ExxonMobil's Tillerson could moderate Trump on climate change
© Getty Images

Some major environmental advocates are painting the nomination of Rex Tillerson as Secretary of State as not only the ultimate symbol of crony capitalism and fossil energy power run amuck, but very bad news for climate change.

“We can’t let Trump put the world’s largest oil company in charge of our international climate policy," said Mary Boeve, the executive director of 350.org. Michael Brune of the Sierra Club, the largest U.S. environmental group by membership, said he was “shocked but not surprised that [Trump] chose the head of one of the world’s largest and most environmentally disastrous oil companies to be his ambassador to the world."


Yet there’s a better case to be made that Tillerson, should he be confirmed, will be a moderating influence on the far-right climate science denial of Trump himself and his other major appointees thus far.

ExxonMobil and Tillerson acknowledge the key elements of climate science, including the role of man-made greenhouse gas emissions in increasing global temperatures and causing climate change. Exxon supports the Paris Agreement on climate and at least some domestic policies to address climate change.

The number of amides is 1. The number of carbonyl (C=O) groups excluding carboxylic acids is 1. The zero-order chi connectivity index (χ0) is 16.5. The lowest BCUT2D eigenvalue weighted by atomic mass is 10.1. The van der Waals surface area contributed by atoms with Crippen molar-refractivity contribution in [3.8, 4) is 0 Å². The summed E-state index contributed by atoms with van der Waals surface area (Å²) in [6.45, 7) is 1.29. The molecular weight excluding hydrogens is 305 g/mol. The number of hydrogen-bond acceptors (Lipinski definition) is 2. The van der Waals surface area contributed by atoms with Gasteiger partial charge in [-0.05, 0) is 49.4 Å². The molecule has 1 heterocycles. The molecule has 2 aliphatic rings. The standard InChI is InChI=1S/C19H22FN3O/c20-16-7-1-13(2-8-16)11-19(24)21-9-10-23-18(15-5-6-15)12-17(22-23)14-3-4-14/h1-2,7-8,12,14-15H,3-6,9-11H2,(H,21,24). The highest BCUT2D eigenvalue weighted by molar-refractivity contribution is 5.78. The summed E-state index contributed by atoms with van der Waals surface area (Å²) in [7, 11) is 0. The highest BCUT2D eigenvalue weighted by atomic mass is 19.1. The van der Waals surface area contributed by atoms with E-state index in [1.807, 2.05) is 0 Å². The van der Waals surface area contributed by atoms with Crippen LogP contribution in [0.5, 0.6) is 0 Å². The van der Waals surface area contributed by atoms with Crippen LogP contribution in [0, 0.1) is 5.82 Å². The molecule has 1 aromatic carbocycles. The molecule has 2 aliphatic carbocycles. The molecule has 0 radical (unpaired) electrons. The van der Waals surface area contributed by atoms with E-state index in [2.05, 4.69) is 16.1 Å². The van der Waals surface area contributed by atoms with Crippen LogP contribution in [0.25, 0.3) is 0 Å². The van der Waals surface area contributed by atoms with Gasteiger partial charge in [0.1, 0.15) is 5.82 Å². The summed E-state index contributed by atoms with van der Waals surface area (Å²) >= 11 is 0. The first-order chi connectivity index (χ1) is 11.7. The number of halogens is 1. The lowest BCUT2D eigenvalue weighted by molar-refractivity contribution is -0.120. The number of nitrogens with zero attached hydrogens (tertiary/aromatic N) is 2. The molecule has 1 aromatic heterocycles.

We can expect Tillerson to hold to most of these views under questioning by the Senate Foreign Relations Committee during his confirmation hearing that begins today, based on comments from Senator Ben CardinBenjamin (Ben) Louis CardinDemocratic senators urge Facebook to take action on anti-Muslim bigotry On The Money: Biden, Democratic leaders push for lame-duck coronavirus deal | Business groups shudder at Sanders as Labor secretary | Congress could pass retirement bill as soon as this year Top Democrat: Congress could pass retirement bill as soon as this year MORE (D-Md), the senior Democrat on the committee, after he met with the nominee recently.